115.  Accordingly, the Court finds that there has been a violation of Article 2 in respect of Shamkhan Tumayev.

(b)  The alleged inadequacy of the investigation of the kidnapping

116.  The Court reiterates that the obligation to protect the right to life under Article 2 of the Convention, read in conjunction with the State’s general duty under Article 1 of the Convention to “secure to everyone within [its] jurisdiction the rights and freedoms defined in [the] Convention”, also requires by implication that there should be some form of effective official investigation when individuals have been killed as a result of the use of force (see, mutatis mutandis, McCann and Others, cited above, § 161, and Kaya v. Turkey, 19 February 1998, § 86, Reports of Judgments and Decisions 1998-I). The essential purpose of such an investigation is to secure the effective implementation of the domestic laws which protect the right to life and, in those cases involving State agents or bodies, to ensure their accountability for deaths occurring under their responsibility. This investigation should be independent, accessible to the victim’s family and carried out with reasonable promptness and expedition. It should also be effective in the sense that it is capable of leading to a determination of whether or not the force used in such cases was lawful and justified in the circumstances, and should afford a sufficient element of public scrutiny of the investigation or its results (see Hugh Jordan v. the United Kingdom, no. 24746/94, §§ 105-109, ECHR 2001-III (extracts), and Douglas-Williams v. the United Kingdom (dec.), no. 56413/00, 8 January 2002).

117.  The Court notes at the outset that the Government refused to produce a copy of the entire case file for case no. 38043. It therefore has to assess the effectiveness of the investigation on the basis of the information submitted by the Government and the few documents available to the applicants that they provided to the Court.

118.  Turning to the facts of the present case, the Court observes that the applicants notified the authorities of the abduction on 19 September 2004, that is, immediately after it had occurred. On the same date the ROVD initiated a preliminary inquiry into the applicants’ allegations, inspected the crime scene and interviewed some of the applicants and other witnesses. It transpires that all investigative steps the ROVD took in the course of the inquiry were taken on 19 September 2004 and it does not appear that it carried out any other investigative actions after that date (see paragraphs 41-47 above). However, the district prosecutor’s office instituted a criminal investigation only on 29 September 2004. In the Court’s view, this period of inactivity per se was liable to affect the investigation of the kidnapping in life-threatening circumstances, where crucial action has to be taken in the first days after the event.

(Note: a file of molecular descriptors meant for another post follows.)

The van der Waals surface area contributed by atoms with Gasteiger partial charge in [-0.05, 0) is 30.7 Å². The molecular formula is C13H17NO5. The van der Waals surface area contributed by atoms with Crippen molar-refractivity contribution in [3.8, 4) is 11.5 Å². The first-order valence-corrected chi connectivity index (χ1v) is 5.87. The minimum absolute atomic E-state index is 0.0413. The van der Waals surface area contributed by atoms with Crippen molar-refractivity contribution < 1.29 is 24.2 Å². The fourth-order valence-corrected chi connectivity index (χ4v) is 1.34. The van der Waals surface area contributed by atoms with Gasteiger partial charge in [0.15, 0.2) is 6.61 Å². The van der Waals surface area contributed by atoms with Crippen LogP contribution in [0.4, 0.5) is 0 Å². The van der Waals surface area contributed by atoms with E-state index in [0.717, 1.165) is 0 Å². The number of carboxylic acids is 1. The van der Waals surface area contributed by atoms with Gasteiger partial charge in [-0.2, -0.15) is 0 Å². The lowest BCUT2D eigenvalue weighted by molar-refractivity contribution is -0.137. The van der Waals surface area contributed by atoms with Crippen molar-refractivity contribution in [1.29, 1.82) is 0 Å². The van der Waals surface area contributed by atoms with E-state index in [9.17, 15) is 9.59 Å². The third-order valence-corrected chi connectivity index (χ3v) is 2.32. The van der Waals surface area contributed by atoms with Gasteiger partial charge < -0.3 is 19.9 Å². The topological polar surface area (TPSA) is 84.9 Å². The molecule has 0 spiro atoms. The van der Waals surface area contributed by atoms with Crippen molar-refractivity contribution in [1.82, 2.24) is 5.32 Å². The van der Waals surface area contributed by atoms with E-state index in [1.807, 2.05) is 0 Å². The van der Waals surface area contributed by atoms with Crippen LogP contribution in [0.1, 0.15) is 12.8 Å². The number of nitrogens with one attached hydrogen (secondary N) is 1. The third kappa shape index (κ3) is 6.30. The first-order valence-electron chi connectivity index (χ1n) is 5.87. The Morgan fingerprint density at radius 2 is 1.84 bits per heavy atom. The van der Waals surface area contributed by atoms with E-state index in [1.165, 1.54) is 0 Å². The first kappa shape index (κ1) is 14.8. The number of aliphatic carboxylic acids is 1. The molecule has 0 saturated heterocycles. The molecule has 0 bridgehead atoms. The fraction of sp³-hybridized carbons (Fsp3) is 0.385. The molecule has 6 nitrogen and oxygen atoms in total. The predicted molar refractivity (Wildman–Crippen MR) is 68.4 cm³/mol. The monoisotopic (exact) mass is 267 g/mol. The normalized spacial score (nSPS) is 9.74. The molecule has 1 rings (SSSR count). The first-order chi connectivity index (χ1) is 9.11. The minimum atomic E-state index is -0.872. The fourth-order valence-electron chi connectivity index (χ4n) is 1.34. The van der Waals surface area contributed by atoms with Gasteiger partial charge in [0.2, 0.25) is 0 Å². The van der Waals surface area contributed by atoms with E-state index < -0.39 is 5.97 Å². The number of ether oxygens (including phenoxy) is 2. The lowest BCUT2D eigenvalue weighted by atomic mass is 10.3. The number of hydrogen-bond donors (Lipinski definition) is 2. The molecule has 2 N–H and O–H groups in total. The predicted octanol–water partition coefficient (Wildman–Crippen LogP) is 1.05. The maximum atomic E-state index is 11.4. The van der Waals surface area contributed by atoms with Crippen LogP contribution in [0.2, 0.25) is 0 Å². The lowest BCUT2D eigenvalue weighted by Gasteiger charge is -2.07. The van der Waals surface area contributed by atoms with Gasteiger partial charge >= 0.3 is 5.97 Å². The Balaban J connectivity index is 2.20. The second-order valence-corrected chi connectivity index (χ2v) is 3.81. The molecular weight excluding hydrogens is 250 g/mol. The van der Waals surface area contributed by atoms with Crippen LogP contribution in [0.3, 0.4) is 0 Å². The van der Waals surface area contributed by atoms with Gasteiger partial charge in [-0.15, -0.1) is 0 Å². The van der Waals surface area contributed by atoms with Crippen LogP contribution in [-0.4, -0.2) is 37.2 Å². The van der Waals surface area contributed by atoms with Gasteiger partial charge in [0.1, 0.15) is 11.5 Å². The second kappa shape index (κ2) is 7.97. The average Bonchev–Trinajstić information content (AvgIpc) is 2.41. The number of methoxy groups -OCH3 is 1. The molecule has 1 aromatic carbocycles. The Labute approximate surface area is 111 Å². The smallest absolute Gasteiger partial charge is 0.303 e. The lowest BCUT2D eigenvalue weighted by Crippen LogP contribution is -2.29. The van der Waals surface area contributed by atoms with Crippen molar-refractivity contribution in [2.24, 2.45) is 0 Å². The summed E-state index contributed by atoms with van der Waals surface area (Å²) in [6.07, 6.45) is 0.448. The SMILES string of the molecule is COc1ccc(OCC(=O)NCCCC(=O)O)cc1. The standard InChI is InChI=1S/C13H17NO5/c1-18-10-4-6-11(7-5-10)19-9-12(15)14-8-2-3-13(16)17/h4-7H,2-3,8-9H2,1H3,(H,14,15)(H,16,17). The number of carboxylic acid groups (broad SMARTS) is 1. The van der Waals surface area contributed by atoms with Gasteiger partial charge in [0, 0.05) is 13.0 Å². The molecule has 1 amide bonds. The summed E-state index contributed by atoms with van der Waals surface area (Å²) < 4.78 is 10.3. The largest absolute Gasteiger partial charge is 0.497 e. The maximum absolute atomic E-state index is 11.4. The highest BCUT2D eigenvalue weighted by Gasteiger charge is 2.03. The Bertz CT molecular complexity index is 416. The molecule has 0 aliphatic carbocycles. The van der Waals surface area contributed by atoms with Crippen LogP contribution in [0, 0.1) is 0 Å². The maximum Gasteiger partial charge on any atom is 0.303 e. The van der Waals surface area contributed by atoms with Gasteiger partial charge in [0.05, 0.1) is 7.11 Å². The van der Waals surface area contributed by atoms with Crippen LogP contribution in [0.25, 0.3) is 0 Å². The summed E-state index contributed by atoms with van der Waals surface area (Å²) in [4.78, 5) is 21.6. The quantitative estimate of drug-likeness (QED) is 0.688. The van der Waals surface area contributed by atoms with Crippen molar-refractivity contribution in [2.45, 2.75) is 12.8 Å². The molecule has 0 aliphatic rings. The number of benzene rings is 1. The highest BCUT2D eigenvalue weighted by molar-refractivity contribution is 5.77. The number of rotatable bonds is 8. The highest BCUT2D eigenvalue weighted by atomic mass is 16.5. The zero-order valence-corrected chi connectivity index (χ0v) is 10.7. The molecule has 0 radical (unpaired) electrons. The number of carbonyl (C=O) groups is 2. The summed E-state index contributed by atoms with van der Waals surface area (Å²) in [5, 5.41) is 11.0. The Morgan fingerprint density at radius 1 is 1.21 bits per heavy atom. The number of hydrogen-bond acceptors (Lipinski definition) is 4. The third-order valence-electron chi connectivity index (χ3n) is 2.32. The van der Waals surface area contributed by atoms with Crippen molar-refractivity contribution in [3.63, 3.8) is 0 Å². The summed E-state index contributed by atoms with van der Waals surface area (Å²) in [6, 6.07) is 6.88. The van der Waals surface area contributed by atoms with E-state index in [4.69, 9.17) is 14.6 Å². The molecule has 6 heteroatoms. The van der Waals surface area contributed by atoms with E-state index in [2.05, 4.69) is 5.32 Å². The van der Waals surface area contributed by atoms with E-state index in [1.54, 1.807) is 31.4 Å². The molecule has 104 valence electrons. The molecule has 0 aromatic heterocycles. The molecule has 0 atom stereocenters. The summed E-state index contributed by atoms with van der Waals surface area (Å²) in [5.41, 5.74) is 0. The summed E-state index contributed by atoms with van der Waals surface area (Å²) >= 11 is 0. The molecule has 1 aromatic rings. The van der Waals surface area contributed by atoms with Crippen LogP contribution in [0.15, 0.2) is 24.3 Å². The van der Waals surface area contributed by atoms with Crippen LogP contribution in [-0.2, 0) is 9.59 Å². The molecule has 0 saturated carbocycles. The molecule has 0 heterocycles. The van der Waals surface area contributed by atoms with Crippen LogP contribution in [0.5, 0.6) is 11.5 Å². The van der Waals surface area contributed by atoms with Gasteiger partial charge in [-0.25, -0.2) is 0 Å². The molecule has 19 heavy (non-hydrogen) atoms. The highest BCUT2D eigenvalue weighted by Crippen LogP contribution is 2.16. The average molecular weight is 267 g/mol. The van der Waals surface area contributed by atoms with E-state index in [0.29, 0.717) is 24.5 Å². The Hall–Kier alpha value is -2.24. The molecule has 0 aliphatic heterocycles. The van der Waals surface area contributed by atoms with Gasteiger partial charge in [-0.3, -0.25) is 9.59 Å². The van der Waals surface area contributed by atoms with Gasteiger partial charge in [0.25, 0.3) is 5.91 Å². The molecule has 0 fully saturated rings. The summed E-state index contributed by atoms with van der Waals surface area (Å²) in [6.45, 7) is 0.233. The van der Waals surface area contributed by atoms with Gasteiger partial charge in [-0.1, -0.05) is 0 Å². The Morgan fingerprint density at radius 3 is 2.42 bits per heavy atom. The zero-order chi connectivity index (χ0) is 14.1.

119.  The Court has further to assess the scope of the investigative measures taken. From the documents furnished by the Government, it can be seen that between September 2004 and February 2005 the authorities inspected the crime scene and two checkpoints, interviewed some of the applicants and a number of residents of Valerik, and sent requests to various State bodies to establish Shamkhan Mutayev’s whereabouts. In June and July 2007 the district prosecutor’s office interviewed the second and fourth applicants and another twenty residents of Valerik and issued a refusal to open a criminal case into the seizure of the video cassettes and the mobile phone by the abductors. It is unclear whether any, and, if any, what, measures were taken after the reopening of the investigation in February 2008.

120.  The Court notes that although it appears that the investigating authorities carried out an important number of investigative actions, it transpires that some crucial steps were never taken. In particular, whilst investigator D. inspected some checkpoints, it does not transpire that he made any attempts to identify and interview the servicemen who had been on duty on the night of the abduction. Furthermore, despite the applicants’ and witnesses’ statements concerning the firing of shots in the yard of 13 Titova Street, no steps were taken to verify that information, and it is also unclear what became of the spent cartridges that the applicants had given to the authorities. Likewise, it does not emerge from the materials available to the Court that the investigation had attempted to identify and interview the persons mentioned by Sh. T. during his first interview by ROVD officers

121.  It is obvious that, if they were to produce any meaningful results, these investigative measures should have been taken immediately after the crime was reported to the authorities, and as soon as the investigation commenced. The delays and omissions, for which there has been no explanation in the instant case, not only demonstrate the authorities’ failure to act of their own motion but also constitute a breach of the obligation to exercise exemplary diligence and promptness in dealing with such a serious matter (see Öneryıldız v. Turkey [GC], no. 48939/99, § 94, ECHR 2004-XII).

122.  Furthermore, having regard to the abundance of identically worded records of interviews of the residents of Valerik and the fact that some of those statements appear to have been made by the same persons with a difference of several days between statements (see, for example, paragraph 68 above), the Court considers that the applicants’ argument that, instead of concentrating on crucial investigative steps the investigation was dissipating its resources on superficial and irrelevant activities, cannot be discarded as being completely without foundation.